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Encinitas Olympian Michael Andrew — and His Gold Medal — Visit the ‘Cardiff Kook'

The Team USA gold medal winner has returned to his home in San Diego's North County after the Tokyo Olympics and snapped a social media photo at the "Cardiff Kook"

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Olympic gold medalist Michael Andrew has returned home to San Diego's North County and he's making his rounds to his favorite local spots, including a visit to the Cardiff Kook statue in Cardiff-by-the-Sea in Encinitas, California.

And he brought a little something with him when he stopped at the Cardiff Kook: that shiny gold medal he won with Team USA in the 4x100m relay at the Tokyo Olympics.

He stood next to the bronze with his gold.

The Olympian posted a photo of himself standing near the iconic statue on his Instagram Wednesday.

The caption? "Good to be home..."

More words weren't really necessary.

Andrew -- wearing some casual Olympics-themed gear -- held up his gold medal and flashed a smile.

And someone else -- someone right above him -- was copying him.

The Cardiff Kook -- a 6-foot bronze statue that the community often decorates for the holidays or to comment on current events -- was outfitted with a replica gold medal and an American flag. On the Kook's surfboard was a little cardboard sign bearing Andrew's name and the Olympic rings.

"Congrats," the sign read.

The U.S. men’s swimming team picked up a gold medal in the 4x100m medley relay.

Now, for the Kook to take notice of a topic or person’s impact on the world, well, that’s kind of a big deal in Encinitas.

The statue is often dressed up for big occasions (think Christmas and Halloween). That’s its thing.

Sometimes, the decorations on the Cardiff Kook speak on social issues.

This time, it was all about the Olympics and the local swimmer who made a splash in Tokyo, though NBC 7 isn't sure who put the decorations on the statue.

The Cardiff Kook -- which is officially named the "Magic Carpet Ride" -- was created by Matthew Antichevich, an artist and sculpture instructor.

It's been the talk of the town for a while -- ridiculed at first, but now seemingly accepted.

Some people love it and others, well, they're not big fans.

Some people feel the Kook’s pose on his surfboard lacks proper form and isn’t representative of the local surfing community. Hence, the "kooky" nickname given to the art piece by locals.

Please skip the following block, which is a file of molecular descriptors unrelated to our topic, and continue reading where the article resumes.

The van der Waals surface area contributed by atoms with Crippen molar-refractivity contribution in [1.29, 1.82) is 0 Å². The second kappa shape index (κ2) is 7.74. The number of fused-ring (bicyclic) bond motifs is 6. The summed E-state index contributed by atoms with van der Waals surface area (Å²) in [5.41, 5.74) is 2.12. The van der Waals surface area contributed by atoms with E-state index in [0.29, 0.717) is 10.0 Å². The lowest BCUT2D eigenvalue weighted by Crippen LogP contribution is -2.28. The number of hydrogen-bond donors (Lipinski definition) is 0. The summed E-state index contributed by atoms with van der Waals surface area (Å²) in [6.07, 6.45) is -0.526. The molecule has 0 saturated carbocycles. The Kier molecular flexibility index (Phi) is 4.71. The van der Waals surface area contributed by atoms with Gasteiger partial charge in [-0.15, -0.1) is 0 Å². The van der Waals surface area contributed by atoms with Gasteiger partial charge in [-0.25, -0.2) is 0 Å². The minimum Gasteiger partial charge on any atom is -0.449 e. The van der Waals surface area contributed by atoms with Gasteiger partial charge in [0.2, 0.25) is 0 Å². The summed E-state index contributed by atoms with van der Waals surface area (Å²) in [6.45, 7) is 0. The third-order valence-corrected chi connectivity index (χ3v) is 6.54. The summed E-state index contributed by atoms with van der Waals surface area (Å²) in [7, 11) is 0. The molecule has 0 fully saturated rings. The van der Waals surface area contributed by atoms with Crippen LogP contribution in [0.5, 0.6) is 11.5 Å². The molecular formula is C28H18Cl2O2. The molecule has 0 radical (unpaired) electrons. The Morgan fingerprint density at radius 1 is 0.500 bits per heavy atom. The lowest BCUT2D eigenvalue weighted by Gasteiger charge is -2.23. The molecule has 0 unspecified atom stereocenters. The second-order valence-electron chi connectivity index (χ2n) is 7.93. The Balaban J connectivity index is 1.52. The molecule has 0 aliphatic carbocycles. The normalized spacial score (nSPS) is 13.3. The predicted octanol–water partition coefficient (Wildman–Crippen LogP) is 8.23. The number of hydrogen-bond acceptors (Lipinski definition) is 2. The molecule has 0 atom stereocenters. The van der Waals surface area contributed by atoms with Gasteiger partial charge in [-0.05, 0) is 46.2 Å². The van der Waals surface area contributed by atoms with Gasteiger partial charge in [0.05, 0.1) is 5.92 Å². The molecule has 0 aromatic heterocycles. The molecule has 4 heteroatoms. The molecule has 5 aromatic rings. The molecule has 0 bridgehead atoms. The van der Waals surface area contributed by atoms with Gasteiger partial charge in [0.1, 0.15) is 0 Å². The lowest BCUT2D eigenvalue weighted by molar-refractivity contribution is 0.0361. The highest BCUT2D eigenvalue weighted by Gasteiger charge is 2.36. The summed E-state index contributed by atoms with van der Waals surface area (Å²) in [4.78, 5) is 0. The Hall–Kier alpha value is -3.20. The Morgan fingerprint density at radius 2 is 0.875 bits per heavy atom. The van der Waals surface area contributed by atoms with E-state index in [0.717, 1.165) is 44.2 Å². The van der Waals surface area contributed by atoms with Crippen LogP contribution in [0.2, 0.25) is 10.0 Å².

Either way, everyone’s got an opinion on the Kook.

Some people see the decorations on the Cardiff Kook as an ongoing prank.

Others think the statue’s wardrobe changes are fun.

Some see the public art piece – and its connection to the community – as a local landmark. You can watch the video below to learn more about the Cardiff Kook:

On HIghway 101 north of San Diego, there’s a statue that was once ridiculed but has grown to find its own place in the hearts of the public. 

By the way, other local stops for Andrew -- as seen on his Instagram story Wednesday -- included breakfast at the Little Moore Coffee Shop on North Coast Highway 101 in Encinitas where, in true San Diego fashion, a burrito was enjoyed.

Good form.

Andrew is originally from Minnesota, grew up in South Dakota and Kansas, and settled in Encinitas in 2018. Read all about him here.

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Michael Andrew's Time at the Tokyo Olympics

Andrew, 22, competed in several events in Tokyo, his first-ever Olympics. This included the men's 100m breaststroke, the men's 200m individual medley, the men's 50m freestyle and his gold-winning relay alongside Team USA stars Caeleb Dressel, Zach Apple and Ryan Murphy.

Swimmer Michael Andrew grew up in Lawrence, Kansas, before his family relocated to California. This first-time Olympian talks about how his family and upbringing shaped him into the athlete he is today.

During the games, his family and friends cheered him on from north San Diego County. When he got that gold, his mom was thrilled for both her son and the U.S.

Prior to the Olympics, Andrew spoke with NBC 7 about his training and how much his family's support has meant to him as he achieved his dreams of competing in Tokyo.

Andrew made some buzz outside the pool in Tokyo, too.

He was among the Olympic athletes not vaccinated against COVID-19 and when he didn't wear a mask behind the scenes after swimming his final at the Tokyo Olympics last week, some people took notice.

Andrew was maskless when he stopped to speak with reporters in the mixed zone, an area where journalists interview athletes after events. He was asked why he wasn't wearing a mask and this is what he had to say.

Listen/Subscribe to NBC 7’s Olympic Dreams: San Diego to Tokyo podcast wherever you enjoy listening to podcasts. On each episode, NBC 7 News Today anchor Steven Luke will sit down with athletes in their prime, each with their sights set on one thing: representing Team USA in Tokyo this summer. How will they achieve their Olympic dreams?

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